“They kind of ran with it,” Plumb said.

That was fine by him. The whole point of Endurance North is to promote backcountry, multi-sport races and the Tanana River Challenge is a perfect match, he said.

Trochim and Sprau roped skier friend Max Kaufman into helping organize the race because they knew he had done it before.

“They knew I’d be a sucker for it,” Kaufman said.

The race will have at least three checkpoints spread along the course and possibly a fourth, Kaufman said. The race will end at Chena Pump Wayside instead of what was the traditional finish line at the Pumphouse Restaurant on the Chena River because organizers don’t want to take a chance with thin ice that late in the spring on the lower Chena, Kaufman said.

Sprau and Trochim have selfish intentions. They’re hoping to drum up interest in long-distance skijor racing in Fairbanks and the rest of Alaska. While there was a 50-mile race held in Fairbanks several years back, there are no long-distance skijor races in Alaska today, Sprau said.

“We want to get more interest developed here,” he said. “We figured this might be a fun run.”

Growing demand

The two new races in Fairbanks add to a growing list of multi-sport, winter ultras in Alaska. While there used to be only the 350-mile Iditarod Trail Invitational from Knik to McGrath and the Susitna 100, a 100-mile race from Big Lake to Skwentna, several new winter ultras have sprouted up in the last few years, including the White Mountains 100, a 100-mile race for cyclists, runners or skiers north of Fairbanks on March 24; the Homer Epic, a 100-kilometer bike or ski race in Homer on March 16; and the Talkeetna Trio, a 20- or 60-mile race for bikers that is being held for the first time this weekend in Talkeetna.

The growing popularity of the White Mountains 100 is one of the things that convinced Plumb there was demand for more winter ultras in Fairbanks. Almost 150 people signed up for the 65 available spots in this year’s race and the number of entries has increased each of the four years the race has been held.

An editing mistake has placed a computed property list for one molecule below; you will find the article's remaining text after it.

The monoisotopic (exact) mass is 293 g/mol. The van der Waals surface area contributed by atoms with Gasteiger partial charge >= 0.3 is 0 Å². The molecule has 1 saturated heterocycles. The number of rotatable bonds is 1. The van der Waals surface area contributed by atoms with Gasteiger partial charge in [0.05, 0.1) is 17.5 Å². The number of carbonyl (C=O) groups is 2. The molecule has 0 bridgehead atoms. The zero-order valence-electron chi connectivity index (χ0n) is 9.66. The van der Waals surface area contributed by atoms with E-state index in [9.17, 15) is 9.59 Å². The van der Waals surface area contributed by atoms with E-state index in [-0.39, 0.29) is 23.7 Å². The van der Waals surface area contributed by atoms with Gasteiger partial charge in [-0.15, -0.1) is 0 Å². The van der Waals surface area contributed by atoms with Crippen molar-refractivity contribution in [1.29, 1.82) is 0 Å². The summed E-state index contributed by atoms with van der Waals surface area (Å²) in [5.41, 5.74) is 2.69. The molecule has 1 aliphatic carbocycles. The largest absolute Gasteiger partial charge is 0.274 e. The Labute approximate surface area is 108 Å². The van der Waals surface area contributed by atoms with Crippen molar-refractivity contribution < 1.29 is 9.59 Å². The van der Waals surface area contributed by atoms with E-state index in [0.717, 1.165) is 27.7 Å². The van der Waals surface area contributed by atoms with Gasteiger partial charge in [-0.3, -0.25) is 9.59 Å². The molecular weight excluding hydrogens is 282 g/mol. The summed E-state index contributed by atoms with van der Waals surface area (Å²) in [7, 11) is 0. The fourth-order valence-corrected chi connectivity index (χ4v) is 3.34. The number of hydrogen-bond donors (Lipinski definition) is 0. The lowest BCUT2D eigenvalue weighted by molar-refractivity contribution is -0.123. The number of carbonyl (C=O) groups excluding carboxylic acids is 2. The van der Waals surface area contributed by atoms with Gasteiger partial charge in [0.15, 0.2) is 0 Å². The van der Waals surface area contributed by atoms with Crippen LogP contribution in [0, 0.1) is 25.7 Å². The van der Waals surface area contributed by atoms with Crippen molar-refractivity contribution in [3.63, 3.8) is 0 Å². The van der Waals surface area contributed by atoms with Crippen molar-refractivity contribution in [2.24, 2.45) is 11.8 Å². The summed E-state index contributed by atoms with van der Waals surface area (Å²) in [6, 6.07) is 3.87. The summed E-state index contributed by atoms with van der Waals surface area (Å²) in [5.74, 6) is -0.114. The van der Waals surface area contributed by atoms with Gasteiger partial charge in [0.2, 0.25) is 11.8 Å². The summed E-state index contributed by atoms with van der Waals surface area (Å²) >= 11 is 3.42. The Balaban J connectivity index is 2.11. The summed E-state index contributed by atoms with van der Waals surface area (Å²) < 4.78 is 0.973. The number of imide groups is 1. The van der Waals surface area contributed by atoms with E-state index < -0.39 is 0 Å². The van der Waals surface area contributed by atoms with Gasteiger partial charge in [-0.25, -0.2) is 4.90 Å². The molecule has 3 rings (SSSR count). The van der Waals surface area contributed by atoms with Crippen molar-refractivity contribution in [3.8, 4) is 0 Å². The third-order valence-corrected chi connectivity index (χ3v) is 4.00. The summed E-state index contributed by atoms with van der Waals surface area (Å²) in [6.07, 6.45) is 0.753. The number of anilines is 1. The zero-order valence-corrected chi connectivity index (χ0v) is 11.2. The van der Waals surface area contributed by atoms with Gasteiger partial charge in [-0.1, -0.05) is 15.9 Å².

“The really gratifying part about the White Mountains 100 was pulling in a lot of people who had never done anything like that before,” Plumb said. “A lot of people who did the White Mountains 100 as first endurance race have gone on to do other stuff. People are definitely into it.”

So what’s the growing attraction of human-powered, multi-sport, ultra races during the winter?

One factor is the growing popularity of fat bikes during the winter in Alaska. With super-wide tires, the bikes are made especially for riding on snow and have quickly gained a foothold in Alaska. In the last few years, the number of fat bikes in Fairbanks — and even more so in Anchorage — has grown exponentially.

“Part of it is definitely the evolution of snow bikes,” Kaufman said.

The fact that ultra races are held in remote areas on trails that aren’t meticulously groomed adds a backcountry allure to them that appeals to a certain crowd, too, Plumb said. It’s much different skiing 45 miles on mushing trails in the Chena River State Recreation Area than it is on the groomed ski trails at Birch Hill Recreation Area.

“There’s no guarantee about conditions so it adds a little more uncertainty,” he said. “You have that more remote feeling, which is what a lot of us are looking for. It’s something we like about living in Alaska.”

Endurance North isn’t limited to winter, multi-sport races, either, Plumb said. The two-year-old Sluice Box 100, a 100-mile mountain biking or running race in June, is run under the auspices of Endurance North and Plumb, an avid packrafter who owns Northern Packrafts, would love to start a multi-sport race that involves packrafts.

Contact outdoors editor Tim Mowry at 459-7587.